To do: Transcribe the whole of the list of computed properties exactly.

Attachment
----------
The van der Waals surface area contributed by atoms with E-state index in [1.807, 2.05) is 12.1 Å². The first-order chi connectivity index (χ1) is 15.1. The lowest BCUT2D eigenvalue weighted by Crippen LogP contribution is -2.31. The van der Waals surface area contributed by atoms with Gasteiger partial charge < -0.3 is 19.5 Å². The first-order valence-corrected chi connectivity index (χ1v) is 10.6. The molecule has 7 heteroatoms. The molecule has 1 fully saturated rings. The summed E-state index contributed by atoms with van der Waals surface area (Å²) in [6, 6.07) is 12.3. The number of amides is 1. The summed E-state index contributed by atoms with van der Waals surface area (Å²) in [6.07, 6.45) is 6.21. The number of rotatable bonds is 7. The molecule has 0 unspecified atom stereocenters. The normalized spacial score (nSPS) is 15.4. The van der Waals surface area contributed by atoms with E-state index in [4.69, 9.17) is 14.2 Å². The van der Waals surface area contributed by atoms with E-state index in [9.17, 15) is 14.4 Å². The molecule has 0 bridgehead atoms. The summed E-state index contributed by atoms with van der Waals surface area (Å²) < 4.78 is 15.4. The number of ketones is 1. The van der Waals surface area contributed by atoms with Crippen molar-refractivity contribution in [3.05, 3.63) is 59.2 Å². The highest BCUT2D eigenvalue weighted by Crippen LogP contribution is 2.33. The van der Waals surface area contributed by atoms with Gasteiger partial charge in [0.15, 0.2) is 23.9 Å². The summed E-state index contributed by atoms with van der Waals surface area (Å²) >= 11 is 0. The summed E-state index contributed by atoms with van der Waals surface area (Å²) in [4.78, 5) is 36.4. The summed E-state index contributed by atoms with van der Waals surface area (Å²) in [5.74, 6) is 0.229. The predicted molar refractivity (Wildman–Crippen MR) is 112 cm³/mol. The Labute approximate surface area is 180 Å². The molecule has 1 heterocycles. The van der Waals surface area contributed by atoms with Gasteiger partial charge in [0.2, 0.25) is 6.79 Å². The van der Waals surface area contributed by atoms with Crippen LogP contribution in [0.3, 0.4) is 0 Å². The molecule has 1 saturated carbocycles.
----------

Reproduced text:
The van der Waals surface area contributed by atoms with E-state index in [1.807, 2.05) is 12.1 Å². The first-order chi connectivity index (χ1) is 15.1. The lowest BCUT2D eigenvalue weighted by Crippen LogP contribution is -2.31. The van der Waals surface area contributed by atoms with Gasteiger partial charge < -0.3 is 19.5 Å². The first-order valence-corrected chi connectivity index (χ1v) is 10.6. The molecule has 7 heteroatoms. The molecule has 1 fully saturated rings. The summed E-state index contributed by atoms with van der Waals surface area (Å²) in [6, 6.07) is 12.3. The number of amides is 1. The summed E-state index contributed by atoms with van der Waals surface area (Å²) in [6.07, 6.45) is 6.21. The number of rotatable bonds is 7. The molecule has 0 unspecified atom stereocenters. The normalized spacial score (nSPS) is 15.4. The van der Waals surface area contributed by atoms with E-state index in [4.69, 9.17) is 14.2 Å². The van der Waals surface area contributed by atoms with E-state index in [9.17, 15) is 14.4 Å². The molecule has 0 bridgehead atoms. The summed E-state index contributed by atoms with van der Waals surface area (Å²) < 4.78 is 15.4. The number of ketones is 1. The van der Waals surface area contributed by atoms with Crippen molar-refractivity contribution in [3.05, 3.63) is 59.2 Å². The highest BCUT2D eigenvalue weighted by Crippen LogP contribution is 2.33. The van der Waals surface area contributed by atoms with Gasteiger partial charge in [0.15, 0.2) is 23.9 Å². The summed E-state index contributed by atoms with van der Waals surface area (Å²) >= 11 is 0. The summed E-state index contributed by atoms with van der Waals surface area (Å²) in [4.78, 5) is 36.4. The summed E-state index contributed by atoms with van der Waals surface area (Å²) in [5.74, 6) is 0.229. The predicted molar refractivity (Wildman–Crippen MR) is 112 cm³/mol. The Labute approximate surface area is 180 Å². The molecule has 1 heterocycles. The van der Waals surface area contributed by atoms with Gasteiger partial charge in [0.2, 0.25) is 6.79 Å². The van der Waals surface area contributed by atoms with Crippen LogP contribution in [0.3, 0.4) is 0 Å². The molecule has 1 saturated carbocycles.